An increase in the amount of precipitation at higher temperatures may be good for Komi and for boreal forests. But climate warming would be no good for southern Siberia, for the level of precipitation would be down to cause further degradation of the woods. In the foresttundra plains rising temperatures would cause a thawing of permanently frozen soil and a burst in the discharge of hothouse gases into the atmosphere.

 

The Syktyvkar forum outlined practical problem areas for obtaining more accurate forecasts and bringing down the number of uncertainties related to carbon dioxide.

 

Dr. Kapitolina Bobkova of the Komi Biology Institute (Komi Research Center) noted that boreal forests come first in sustaining the CO2 balance, for the reserves and deposition of carbon dioxide in them depend on the productivity and composition of forest stands. Yet due to the extensive use of forests in lumbering, their alienation for petroleum and coal mining, and frequent fires these forests are ruined, and their territory is contracting. There is no exact information to hand how much CO2 they use up each year. Some experts say it is 500 mln tons yearly for Russia, while others claim it is as much as 250 mln tons. Why such discrepancy? Because of different models of appraisal. The CO2 deposition is assessed at the level of ecosystems, regions and districts countrywise, hence different scenarios.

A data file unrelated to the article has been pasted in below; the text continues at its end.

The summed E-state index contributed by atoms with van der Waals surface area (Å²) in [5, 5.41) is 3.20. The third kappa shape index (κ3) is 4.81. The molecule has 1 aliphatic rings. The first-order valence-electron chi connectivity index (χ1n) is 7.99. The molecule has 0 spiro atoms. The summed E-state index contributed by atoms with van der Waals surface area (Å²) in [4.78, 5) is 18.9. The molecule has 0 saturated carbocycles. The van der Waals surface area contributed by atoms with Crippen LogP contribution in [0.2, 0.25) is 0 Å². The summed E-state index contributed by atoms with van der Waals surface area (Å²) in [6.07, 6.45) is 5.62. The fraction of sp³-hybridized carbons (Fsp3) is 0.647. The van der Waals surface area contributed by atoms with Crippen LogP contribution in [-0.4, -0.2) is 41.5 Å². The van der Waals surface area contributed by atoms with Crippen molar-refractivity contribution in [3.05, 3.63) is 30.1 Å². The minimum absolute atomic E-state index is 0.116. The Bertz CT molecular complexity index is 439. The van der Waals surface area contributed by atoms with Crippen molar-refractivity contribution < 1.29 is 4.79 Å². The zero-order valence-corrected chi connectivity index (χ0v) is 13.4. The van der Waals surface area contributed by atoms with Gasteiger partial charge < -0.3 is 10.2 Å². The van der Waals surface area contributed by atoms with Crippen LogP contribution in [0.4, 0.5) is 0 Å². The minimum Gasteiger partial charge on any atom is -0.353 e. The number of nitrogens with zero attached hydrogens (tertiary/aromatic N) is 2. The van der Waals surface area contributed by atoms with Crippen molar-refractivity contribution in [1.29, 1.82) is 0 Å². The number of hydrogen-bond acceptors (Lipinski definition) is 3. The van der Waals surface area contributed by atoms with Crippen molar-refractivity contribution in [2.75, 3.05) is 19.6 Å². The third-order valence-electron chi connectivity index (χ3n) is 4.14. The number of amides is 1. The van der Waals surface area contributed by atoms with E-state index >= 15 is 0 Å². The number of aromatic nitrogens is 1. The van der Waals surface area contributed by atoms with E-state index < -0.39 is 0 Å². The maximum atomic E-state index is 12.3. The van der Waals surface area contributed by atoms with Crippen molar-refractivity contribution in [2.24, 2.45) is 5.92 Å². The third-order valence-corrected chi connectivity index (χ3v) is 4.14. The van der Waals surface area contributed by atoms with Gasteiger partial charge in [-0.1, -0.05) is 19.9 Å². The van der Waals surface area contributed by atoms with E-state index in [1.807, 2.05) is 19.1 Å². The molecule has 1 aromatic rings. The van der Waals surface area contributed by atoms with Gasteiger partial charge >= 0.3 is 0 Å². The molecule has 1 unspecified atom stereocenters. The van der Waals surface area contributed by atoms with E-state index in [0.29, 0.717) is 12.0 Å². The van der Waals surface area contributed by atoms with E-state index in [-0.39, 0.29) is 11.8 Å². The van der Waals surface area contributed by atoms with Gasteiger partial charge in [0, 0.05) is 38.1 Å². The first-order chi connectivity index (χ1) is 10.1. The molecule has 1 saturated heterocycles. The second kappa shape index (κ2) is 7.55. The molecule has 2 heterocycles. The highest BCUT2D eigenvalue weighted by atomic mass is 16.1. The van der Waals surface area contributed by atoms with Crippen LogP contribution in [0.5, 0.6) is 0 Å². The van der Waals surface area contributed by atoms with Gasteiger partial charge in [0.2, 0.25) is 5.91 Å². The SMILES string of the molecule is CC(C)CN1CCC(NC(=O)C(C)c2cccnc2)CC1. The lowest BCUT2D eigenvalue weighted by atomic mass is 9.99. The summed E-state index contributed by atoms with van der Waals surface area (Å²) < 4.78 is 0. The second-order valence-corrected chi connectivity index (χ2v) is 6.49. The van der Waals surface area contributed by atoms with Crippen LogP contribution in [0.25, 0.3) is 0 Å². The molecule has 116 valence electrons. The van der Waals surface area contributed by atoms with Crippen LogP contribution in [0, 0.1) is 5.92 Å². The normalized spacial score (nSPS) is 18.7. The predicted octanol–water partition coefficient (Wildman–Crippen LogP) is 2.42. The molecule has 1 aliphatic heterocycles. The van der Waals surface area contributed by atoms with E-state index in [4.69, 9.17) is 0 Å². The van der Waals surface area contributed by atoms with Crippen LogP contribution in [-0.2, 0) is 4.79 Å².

That was the subject of Dr. Vladimir Usoltsev's report (Botanical Gardens of the RAS Ural Branch). Russia signed the Kyoto Protocol later than other countries. Yet at the same time she abolished the system of woodland registration. So one is not in the know about particular

 
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treelands, how much and where they are found. Forests are ravaged by fires, and their trees are felled. Although some sylvan cultures are planted now and then, the ongoing changes are as good as not registered. The CO2 deposition potential is not known for certain either. While experts are close in their appraisal of the overall carbon dioxide pool, they differ on the amount of primary produce, with the difference margin as much as two- and threefold.

 

"Today nobody denies the ongoing cataclysms, but it has not been proved yet whether man is the culprit. More serious causes might be involved, possibly even of cosmic origin. We cannot tell what solar surprises are in store for our planet in the years to come because we cannot predict solar activity in practical terms," Dr. Usoltsev noted.

 

Dr. Dmitry Zamolodchikov (RAS Center of Forest Ecology and Productivity) summed up the main result of the conference: global warming is a real thing, and its negative consequences outweigh the positive ones. It may lead to tree withering and death, and cause more frequent natural fires. In turn, an additional emission of hothouse gases in forest fires may speed up global warming. What we need, he said, is an adequate scientific approach and adequate forecasts as a guide to practical activities in forest management.

 

S. Muravyova"Climate Warming:

 

Causes and Consequences", Nauka Urala

 

(Science of the Urals), No. 24, 2011